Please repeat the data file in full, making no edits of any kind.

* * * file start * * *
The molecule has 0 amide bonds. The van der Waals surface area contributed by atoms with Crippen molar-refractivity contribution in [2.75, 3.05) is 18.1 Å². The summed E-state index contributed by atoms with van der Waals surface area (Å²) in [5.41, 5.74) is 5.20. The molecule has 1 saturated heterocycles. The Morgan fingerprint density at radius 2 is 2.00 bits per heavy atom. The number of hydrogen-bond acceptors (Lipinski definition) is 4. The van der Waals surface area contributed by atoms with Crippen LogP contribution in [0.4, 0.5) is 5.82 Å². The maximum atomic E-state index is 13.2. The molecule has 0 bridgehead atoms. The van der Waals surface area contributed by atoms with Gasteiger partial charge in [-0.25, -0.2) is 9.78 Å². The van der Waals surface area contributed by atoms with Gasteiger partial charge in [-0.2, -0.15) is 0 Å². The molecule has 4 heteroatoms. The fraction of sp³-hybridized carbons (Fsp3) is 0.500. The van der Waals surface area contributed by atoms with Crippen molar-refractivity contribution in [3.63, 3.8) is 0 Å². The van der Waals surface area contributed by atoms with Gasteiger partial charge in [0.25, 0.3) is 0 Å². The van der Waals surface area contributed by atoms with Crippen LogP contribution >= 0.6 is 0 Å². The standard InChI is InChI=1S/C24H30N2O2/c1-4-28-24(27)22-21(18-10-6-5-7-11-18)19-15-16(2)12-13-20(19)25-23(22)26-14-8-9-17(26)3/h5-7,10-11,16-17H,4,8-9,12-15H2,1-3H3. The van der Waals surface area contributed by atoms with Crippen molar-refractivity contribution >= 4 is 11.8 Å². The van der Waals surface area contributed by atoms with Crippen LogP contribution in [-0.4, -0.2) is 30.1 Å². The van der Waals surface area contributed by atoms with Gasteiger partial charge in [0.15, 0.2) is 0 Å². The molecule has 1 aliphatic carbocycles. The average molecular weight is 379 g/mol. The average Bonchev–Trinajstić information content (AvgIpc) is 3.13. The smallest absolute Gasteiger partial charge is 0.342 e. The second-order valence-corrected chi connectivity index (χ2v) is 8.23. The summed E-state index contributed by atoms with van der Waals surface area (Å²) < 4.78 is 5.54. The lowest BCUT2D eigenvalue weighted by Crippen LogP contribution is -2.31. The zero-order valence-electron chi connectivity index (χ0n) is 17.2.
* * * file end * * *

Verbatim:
The molecule has 0 amide bonds. The van der Waals surface area contributed by atoms with Crippen molar-refractivity contribution in [2.75, 3.05) is 18.1 Å². The summed E-state index contributed by atoms with van der Waals surface area (Å²) in [5.41, 5.74) is 5.20. The molecule has 1 saturated heterocycles. The Morgan fingerprint density at radius 2 is 2.00 bits per heavy atom. The number of hydrogen-bond acceptors (Lipinski definition) is 4. The van der Waals surface area contributed by atoms with Crippen LogP contribution in [0.4, 0.5) is 5.82 Å². The maximum atomic E-state index is 13.2. The molecule has 0 bridgehead atoms. The van der Waals surface area contributed by atoms with Gasteiger partial charge in [-0.25, -0.2) is 9.78 Å². The van der Waals surface area contributed by atoms with Gasteiger partial charge in [-0.2, -0.15) is 0 Å². The molecule has 4 heteroatoms. The fraction of sp³-hybridized carbons (Fsp3) is 0.500. The van der Waals surface area contributed by atoms with Crippen molar-refractivity contribution in [3.63, 3.8) is 0 Å². The van der Waals surface area contributed by atoms with Gasteiger partial charge in [0.25, 0.3) is 0 Å². The van der Waals surface area contributed by atoms with Crippen LogP contribution >= 0.6 is 0 Å². The standard InChI is InChI=1S/C24H30N2O2/c1-4-28-24(27)22-21(18-10-6-5-7-11-18)19-15-16(2)12-13-20(19)25-23(22)26-14-8-9-17(26)3/h5-7,10-11,16-17H,4,8-9,12-15H2,1-3H3. The van der Waals surface area contributed by atoms with Crippen molar-refractivity contribution >= 4 is 11.8 Å². The van der Waals surface area contributed by atoms with Crippen LogP contribution in [-0.4, -0.2) is 30.1 Å². The van der Waals surface area contributed by atoms with Gasteiger partial charge in [0.15, 0.2) is 0 Å². The molecule has 1 aliphatic carbocycles. The average molecular weight is 379 g/mol. The average Bonchev–Trinajstić information content (AvgIpc) is 3.13. The smallest absolute Gasteiger partial charge is 0.342 e. The second-order valence-corrected chi connectivity index (χ2v) is 8.23. The summed E-state index contributed by atoms with van der Waals surface area (Å²) < 4.78 is 5.54. The lowest BCUT2D eigenvalue weighted by Crippen LogP contribution is -2.31. The zero-order valence-electron chi connectivity index (χ0n) is 17.2.